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Coleman v. DePuy Synthes Sales, Inc.

United States District Court, M.D. Tennessee, Nashville Division

April 17, 2018

HANNAH ELIZABETH COLEMAN, Plaintiff,
v.
DEPUY SYNTHES SALES, INC., et al., Defendants.

          MEMORANDUM AND ORDER

          JEFFERY S. FRENSLEY, UNITED STATES MAGISTRATE JUDGE

         I. Introduction and Background[1]

         This matter is before the Court upon a Motion for Summary Judgment filed by the Defendant, DePuy Synthes Sales, Inc. (“Synthes”).[2] Docket No. 48. Synthes has also filed a Supporting Memorandum of Law. Docket No. 48-1. The Plaintiff, Hannah Coleman, has filed a Response in Opposition. Docket No. 52. Synthes has filed a Reply. Docket No. 56. For the following reasons, Synthes's Motion for Summary Judgment is GRANTED.

         This products liability action arises from the implantation of a piece of titanium mesh manufactured by Synthes into Ms. Coleman's chest in 2012, in an attempt to repair pectus excavatum, a congenital deformity of the anterior chest wall. The surgery was performed by Leonard J. Wudel, M.D., and Robert F. Garza, M.D. In 2014, Ms. Coleman began to experience chest pain, and was seen by Dr. Garza, who ordered a chest CT. On the CT image, an area of mesh had an “accordion” appearance. Dr. Garza agreed with Ms. Coleman that the mesh had become symptomatic and should be removed, and that surgery was performed by Dr. Garza. When Ms. Garza's chest was reopened, Dr. Garza found the mesh to be intact except for a small area at an edge where the mesh had overlapped on itself. After the second surgery, Ms. Coleman felt that her symptoms had mostly resolved.

         Ms. Coleman contends that the mesh manufactured by Synthes was defective and caused severe complications which would not have occurred in the absence of negligent or defective design, manufacture, or inspection; and that the mesh was not reasonably suited to the uses intended and reasonably anticipated at the time it left their control. Docket No. 1-1. Ms. Coleman asserts that Synthes is liable under various theories of products liability. Id. at 24-27. Synthes denies Ms. Coleman's allegations and has moved for summary judgment on all claims.

         II. Law and Analysis

         A. Motions for Summary Judgment

         Under Fed.R.Civ.P. 56(a), summary judgment is appropriate only “if the movant shows that there is no genuine dispute as to any material fact and the movant is entitled to judgment as a matter of law.” The party bringing the motion has the burden of informing the Court of the basis for its motion and identifying portions of the record that demonstrate the absence of a genuine dispute of material facts. Rodgers v. Banks, 344 F.3d 587, 595 (6th Cir. 2003). The moving party may satisfy this burden by presenting affirmative evidence that negates an element of the nonmoving party's claim or by demonstrating an absence of evidence to support the nonmoving party's case. Id. A dispute is “genuine” only if “the evidence is such that a reasonable jury could return a verdict for the nonmoving party.” Anderson v. Liberty Lobby, Inc., 477 U.S. 242, 248, 106 S.Ct. 2505 (1986).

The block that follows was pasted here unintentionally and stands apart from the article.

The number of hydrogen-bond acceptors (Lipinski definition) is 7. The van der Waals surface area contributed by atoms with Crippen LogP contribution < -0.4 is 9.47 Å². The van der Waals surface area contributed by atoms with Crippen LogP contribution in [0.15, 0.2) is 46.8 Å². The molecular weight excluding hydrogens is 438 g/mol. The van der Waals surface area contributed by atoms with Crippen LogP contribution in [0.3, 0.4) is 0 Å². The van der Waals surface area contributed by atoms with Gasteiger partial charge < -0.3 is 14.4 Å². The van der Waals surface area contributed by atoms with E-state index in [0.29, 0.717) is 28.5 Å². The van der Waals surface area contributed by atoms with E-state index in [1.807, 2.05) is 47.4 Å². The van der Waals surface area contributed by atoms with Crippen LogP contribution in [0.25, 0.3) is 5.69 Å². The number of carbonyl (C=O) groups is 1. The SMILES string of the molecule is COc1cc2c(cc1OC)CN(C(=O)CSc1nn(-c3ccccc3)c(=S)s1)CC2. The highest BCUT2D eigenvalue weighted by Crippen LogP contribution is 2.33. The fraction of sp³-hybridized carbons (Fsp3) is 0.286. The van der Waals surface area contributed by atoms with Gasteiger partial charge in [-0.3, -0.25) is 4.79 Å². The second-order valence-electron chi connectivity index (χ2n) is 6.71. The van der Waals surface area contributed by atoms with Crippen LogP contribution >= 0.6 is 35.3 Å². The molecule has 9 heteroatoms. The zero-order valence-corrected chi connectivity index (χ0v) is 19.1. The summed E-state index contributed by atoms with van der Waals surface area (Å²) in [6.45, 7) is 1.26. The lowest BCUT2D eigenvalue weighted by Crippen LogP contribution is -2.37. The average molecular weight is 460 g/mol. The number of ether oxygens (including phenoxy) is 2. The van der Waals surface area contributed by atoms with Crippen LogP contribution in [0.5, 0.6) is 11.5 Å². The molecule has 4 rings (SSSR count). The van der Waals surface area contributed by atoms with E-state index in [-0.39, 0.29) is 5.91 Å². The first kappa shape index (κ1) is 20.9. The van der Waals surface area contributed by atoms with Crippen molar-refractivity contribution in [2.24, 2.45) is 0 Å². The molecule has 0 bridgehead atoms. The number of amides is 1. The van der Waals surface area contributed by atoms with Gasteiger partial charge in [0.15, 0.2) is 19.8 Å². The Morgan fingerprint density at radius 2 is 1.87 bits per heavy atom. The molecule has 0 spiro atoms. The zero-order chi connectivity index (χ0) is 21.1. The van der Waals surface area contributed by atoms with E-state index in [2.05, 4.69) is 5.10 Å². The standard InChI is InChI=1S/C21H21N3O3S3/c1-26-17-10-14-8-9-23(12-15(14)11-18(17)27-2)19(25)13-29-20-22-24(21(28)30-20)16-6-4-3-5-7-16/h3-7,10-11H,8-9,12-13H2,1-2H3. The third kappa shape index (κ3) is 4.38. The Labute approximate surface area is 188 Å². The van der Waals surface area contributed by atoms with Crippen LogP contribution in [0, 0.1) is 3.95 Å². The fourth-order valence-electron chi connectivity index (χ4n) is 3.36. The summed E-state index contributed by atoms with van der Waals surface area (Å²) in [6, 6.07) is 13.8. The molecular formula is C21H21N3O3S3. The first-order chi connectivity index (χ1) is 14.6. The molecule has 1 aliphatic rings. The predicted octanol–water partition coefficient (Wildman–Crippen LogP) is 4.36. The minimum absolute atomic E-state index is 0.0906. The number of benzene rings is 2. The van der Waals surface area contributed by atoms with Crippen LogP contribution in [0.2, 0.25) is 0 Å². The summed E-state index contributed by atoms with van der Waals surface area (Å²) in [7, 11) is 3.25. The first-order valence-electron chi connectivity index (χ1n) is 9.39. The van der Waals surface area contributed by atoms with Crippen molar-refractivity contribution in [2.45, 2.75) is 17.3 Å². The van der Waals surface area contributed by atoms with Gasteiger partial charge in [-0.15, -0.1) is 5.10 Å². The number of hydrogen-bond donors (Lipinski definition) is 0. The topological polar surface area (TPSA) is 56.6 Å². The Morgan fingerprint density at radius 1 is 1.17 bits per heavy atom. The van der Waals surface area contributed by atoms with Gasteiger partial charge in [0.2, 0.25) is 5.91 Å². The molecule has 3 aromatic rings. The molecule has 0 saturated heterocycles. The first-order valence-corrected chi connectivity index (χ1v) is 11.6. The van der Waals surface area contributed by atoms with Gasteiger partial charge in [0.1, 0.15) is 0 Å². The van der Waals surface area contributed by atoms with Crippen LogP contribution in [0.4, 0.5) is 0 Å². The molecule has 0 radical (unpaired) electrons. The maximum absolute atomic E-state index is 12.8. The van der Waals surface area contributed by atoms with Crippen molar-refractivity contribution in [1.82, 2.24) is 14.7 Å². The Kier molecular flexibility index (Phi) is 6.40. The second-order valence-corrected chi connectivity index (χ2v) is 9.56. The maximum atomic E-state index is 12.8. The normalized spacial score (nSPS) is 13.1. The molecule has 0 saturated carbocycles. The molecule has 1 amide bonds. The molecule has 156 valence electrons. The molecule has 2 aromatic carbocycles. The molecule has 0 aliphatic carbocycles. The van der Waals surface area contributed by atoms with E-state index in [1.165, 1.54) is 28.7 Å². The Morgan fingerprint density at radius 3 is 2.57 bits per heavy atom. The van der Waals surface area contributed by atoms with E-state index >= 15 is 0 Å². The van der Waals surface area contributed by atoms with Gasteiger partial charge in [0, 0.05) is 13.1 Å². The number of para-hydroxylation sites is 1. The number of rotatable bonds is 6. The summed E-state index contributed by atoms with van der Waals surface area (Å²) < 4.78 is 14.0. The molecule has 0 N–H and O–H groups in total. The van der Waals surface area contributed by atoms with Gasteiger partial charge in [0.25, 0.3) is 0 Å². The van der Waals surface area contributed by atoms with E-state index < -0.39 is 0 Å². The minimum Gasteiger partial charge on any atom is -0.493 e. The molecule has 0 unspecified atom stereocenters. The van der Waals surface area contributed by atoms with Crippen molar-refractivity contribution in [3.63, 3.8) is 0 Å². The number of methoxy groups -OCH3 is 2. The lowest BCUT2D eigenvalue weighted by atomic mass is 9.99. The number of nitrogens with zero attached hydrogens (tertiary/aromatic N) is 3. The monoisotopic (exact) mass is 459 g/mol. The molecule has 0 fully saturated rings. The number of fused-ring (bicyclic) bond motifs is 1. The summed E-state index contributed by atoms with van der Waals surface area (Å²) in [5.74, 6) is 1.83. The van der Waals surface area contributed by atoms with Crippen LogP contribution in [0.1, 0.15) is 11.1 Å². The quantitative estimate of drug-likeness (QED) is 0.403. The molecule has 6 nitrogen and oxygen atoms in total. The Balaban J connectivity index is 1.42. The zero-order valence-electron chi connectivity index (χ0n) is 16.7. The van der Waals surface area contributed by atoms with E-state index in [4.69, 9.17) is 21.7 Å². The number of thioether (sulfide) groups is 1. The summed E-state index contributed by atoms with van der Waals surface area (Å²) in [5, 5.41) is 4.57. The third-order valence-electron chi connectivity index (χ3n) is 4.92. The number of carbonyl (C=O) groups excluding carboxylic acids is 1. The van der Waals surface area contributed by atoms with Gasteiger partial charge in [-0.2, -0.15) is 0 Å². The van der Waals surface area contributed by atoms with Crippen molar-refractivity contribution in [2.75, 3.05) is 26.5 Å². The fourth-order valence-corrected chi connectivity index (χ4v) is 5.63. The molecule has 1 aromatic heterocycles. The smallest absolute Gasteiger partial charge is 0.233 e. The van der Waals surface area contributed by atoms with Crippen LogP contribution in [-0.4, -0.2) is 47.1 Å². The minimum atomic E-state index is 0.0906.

In deciding a motion for summary judgment, the Court must review all the evidence, facts, and inferences in the light most favorable to the nonmoving party. Matsushita Electric Indus. Co. v. Zenith Radio Corp., 475 U.S. 574, 587, 106 S.Ct. 1348 (1986); Van Gorder v. Grand Trunk Western Railroad, Inc., 509 F.3d 265, 268 (6th Cir. 2007). The Court does not weigh the evidence, judge the credibility of witnesses, or determine the truth of the matter. Liberty Lobby, 477 U.S. at 249. The Court determines whether sufficient evidence has been presented to make the issue of fact a proper jury question. Id. The mere existence of a scintilla of evidence in support of the nonmoving party's position will be insufficient to allow the nonmoving party's claims to survive summary judgment; rather, the nonmoving party must convince the Court that there is sufficient evidence for a juror to return a verdict in its favor. Id.

         The Court has reviewed the Parties' Statements of Undisputed Material Facts, as well as the Responses and Reply thereto. Docket Nos. 48-2, 52-1, 52-2, 56-1, 56-2. The Court has determined that there is no genuine dispute as to any material fact. The inquiry thus turns to whether Synthes is entitled to judgment as a matter of law.

         B. Rule 7 of the Federal Rules of Civil Procedure

         As an initial matter, Ms. Coleman argues that Synthes's Motion must be denied because it fails to comply with “the applicable federal rules of civil procedure, ” specifically, Rule 7(b). Docket No. 52, p. 5. Rule 7(b), which governs the form of motions and other papers, provides:

(1) In General. A request for a court order must be made by motion. The ...

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